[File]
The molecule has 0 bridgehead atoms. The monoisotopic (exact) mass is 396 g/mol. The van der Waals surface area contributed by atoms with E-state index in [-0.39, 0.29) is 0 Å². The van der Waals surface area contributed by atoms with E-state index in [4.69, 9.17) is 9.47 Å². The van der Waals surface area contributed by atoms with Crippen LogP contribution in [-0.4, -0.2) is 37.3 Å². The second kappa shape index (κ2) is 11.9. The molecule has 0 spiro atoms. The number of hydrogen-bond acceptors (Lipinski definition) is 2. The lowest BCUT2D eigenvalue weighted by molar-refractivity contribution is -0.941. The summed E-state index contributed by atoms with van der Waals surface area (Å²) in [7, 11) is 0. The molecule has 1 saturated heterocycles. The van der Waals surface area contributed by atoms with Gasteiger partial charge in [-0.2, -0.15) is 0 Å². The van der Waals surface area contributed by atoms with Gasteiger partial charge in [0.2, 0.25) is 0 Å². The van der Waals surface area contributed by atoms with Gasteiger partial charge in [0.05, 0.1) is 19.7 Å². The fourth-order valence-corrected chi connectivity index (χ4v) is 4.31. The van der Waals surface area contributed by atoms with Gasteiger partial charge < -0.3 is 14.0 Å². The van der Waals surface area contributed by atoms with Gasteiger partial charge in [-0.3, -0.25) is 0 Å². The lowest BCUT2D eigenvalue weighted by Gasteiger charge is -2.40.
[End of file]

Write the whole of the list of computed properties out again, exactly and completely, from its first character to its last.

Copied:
The molecule has 0 bridgehead atoms. The monoisotopic (exact) mass is 396 g/mol. The van der Waals surface area contributed by atoms with E-state index in [-0.39, 0.29) is 0 Å². The van der Waals surface area contributed by atoms with E-state index in [4.69, 9.17) is 9.47 Å². The van der Waals surface area contributed by atoms with Crippen LogP contribution in [-0.4, -0.2) is 37.3 Å². The second kappa shape index (κ2) is 11.9. The molecule has 0 spiro atoms. The number of hydrogen-bond acceptors (Lipinski definition) is 2. The lowest BCUT2D eigenvalue weighted by molar-refractivity contribution is -0.941. The summed E-state index contributed by atoms with van der Waals surface area (Å²) in [7, 11) is 0. The molecule has 1 saturated heterocycles. The van der Waals surface area contributed by atoms with Gasteiger partial charge in [-0.2, -0.15) is 0 Å². The van der Waals surface area contributed by atoms with Gasteiger partial charge in [0.2, 0.25) is 0 Å². The van der Waals surface area contributed by atoms with Gasteiger partial charge in [0.05, 0.1) is 19.7 Å². The fourth-order valence-corrected chi connectivity index (χ4v) is 4.31. The van der Waals surface area contributed by atoms with Gasteiger partial charge < -0.3 is 14.0 Å². The van der Waals surface area contributed by atoms with Gasteiger partial charge in [-0.3, -0.25) is 0 Å². The lowest BCUT2D eigenvalue weighted by Gasteiger charge is -2.40.